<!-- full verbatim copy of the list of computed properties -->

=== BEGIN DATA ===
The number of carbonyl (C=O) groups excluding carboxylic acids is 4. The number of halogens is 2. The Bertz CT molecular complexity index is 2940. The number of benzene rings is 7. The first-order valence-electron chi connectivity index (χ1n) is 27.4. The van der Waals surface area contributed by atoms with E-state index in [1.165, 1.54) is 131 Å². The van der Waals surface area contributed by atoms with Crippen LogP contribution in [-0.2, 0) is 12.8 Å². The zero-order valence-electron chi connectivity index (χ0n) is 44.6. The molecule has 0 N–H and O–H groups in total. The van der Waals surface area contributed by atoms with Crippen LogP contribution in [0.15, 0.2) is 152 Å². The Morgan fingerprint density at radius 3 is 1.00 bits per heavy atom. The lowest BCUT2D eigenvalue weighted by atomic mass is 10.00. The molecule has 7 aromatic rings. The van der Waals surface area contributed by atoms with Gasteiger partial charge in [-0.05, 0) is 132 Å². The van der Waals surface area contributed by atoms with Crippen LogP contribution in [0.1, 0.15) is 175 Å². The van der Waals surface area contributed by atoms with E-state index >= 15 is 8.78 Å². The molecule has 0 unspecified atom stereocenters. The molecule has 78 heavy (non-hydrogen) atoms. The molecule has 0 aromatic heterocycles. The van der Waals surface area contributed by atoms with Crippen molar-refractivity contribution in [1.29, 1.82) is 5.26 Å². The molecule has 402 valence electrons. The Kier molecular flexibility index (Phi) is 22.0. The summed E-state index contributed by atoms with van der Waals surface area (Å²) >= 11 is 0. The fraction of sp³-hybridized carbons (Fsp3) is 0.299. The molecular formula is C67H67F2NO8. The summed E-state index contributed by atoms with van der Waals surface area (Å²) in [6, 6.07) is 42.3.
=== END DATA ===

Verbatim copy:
The number of carbonyl (C=O) groups excluding carboxylic acids is 4. The number of halogens is 2. The Bertz CT molecular complexity index is 2940. The number of benzene rings is 7. The first-order valence-electron chi connectivity index (χ1n) is 27.4. The van der Waals surface area contributed by atoms with E-state index in [1.165, 1.54) is 131 Å². The van der Waals surface area contributed by atoms with Crippen LogP contribution in [-0.2, 0) is 12.8 Å². The zero-order valence-electron chi connectivity index (χ0n) is 44.6. The molecule has 0 N–H and O–H groups in total. The van der Waals surface area contributed by atoms with Crippen LogP contribution in [0.15, 0.2) is 152 Å². The Morgan fingerprint density at radius 3 is 1.00 bits per heavy atom. The lowest BCUT2D eigenvalue weighted by atomic mass is 10.00. The molecule has 7 aromatic rings. The van der Waals surface area contributed by atoms with Gasteiger partial charge in [-0.05, 0) is 132 Å². The van der Waals surface area contributed by atoms with Crippen LogP contribution in [0.1, 0.15) is 175 Å². The van der Waals surface area contributed by atoms with E-state index >= 15 is 8.78 Å². The molecule has 0 unspecified atom stereocenters. The molecule has 78 heavy (non-hydrogen) atoms. The molecule has 0 aromatic heterocycles. The van der Waals surface area contributed by atoms with Crippen molar-refractivity contribution in [1.29, 1.82) is 5.26 Å². The molecule has 402 valence electrons. The Kier molecular flexibility index (Phi) is 22.0. The summed E-state index contributed by atoms with van der Waals surface area (Å²) >= 11 is 0. The fraction of sp³-hybridized carbons (Fsp3) is 0.299. The molecular formula is C67H67F2NO8. The summed E-state index contributed by atoms with van der Waals surface area (Å²) in [6, 6.07) is 42.3.